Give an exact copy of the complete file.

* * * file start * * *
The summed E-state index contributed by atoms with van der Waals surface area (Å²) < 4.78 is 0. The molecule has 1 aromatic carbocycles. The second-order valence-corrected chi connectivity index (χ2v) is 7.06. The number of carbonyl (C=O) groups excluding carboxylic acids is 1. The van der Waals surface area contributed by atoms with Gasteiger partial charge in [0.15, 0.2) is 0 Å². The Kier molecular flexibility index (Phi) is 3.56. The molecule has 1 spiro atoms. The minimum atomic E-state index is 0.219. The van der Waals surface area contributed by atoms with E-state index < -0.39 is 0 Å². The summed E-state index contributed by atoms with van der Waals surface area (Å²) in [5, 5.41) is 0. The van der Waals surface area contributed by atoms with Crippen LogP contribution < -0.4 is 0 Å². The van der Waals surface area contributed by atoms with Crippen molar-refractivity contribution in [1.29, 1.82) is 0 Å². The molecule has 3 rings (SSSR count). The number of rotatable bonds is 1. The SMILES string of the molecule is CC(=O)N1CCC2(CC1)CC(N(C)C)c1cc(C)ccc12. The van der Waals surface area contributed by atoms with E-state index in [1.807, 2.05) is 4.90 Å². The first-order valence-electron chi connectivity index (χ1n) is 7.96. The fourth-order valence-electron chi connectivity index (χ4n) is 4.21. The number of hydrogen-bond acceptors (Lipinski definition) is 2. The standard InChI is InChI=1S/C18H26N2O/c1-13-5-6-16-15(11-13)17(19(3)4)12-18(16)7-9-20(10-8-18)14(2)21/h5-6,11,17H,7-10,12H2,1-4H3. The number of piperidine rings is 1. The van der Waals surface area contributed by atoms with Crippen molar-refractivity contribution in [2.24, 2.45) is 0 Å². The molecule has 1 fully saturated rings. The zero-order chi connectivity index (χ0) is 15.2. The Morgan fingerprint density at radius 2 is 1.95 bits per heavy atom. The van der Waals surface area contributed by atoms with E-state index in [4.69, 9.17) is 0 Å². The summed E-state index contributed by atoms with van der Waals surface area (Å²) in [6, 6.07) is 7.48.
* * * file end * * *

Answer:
The summed E-state index contributed by atoms with van der Waals surface area (Å²) < 4.78 is 0. The molecule has 1 aromatic carbocycles. The second-order valence-corrected chi connectivity index (χ2v) is 7.06. The number of carbonyl (C=O) groups excluding carboxylic acids is 1. The van der Waals surface area contributed by atoms with Gasteiger partial charge in [0.15, 0.2) is 0 Å². The Kier molecular flexibility index (Phi) is 3.56. The molecule has 1 spiro atoms. The minimum atomic E-state index is 0.219. The van der Waals surface area contributed by atoms with E-state index < -0.39 is 0 Å². The summed E-state index contributed by atoms with van der Waals surface area (Å²) in [5, 5.41) is 0. The van der Waals surface area contributed by atoms with Crippen LogP contribution < -0.4 is 0 Å². The van der Waals surface area contributed by atoms with Crippen molar-refractivity contribution in [1.29, 1.82) is 0 Å². The molecule has 3 rings (SSSR count). The number of rotatable bonds is 1. The SMILES string of the molecule is CC(=O)N1CCC2(CC1)CC(N(C)C)c1cc(C)ccc12. The van der Waals surface area contributed by atoms with E-state index in [1.807, 2.05) is 4.90 Å². The first-order valence-electron chi connectivity index (χ1n) is 7.96. The fourth-order valence-electron chi connectivity index (χ4n) is 4.21. The number of hydrogen-bond acceptors (Lipinski definition) is 2. The standard InChI is InChI=1S/C18H26N2O/c1-13-5-6-16-15(11-13)17(19(3)4)12-18(16)7-9-20(10-8-18)14(2)21/h5-6,11,17H,7-10,12H2,1-4H3. The number of piperidine rings is 1. The van der Waals surface area contributed by atoms with Crippen molar-refractivity contribution in [2.24, 2.45) is 0 Å². The molecule has 1 fully saturated rings. The zero-order chi connectivity index (χ0) is 15.2. The Morgan fingerprint density at radius 2 is 1.95 bits per heavy atom. The van der Waals surface area contributed by atoms with E-state index in [4.69, 9.17) is 0 Å². The summed E-state index contributed by atoms with van der Waals surface area (Å²) in [6, 6.07) is 7.48.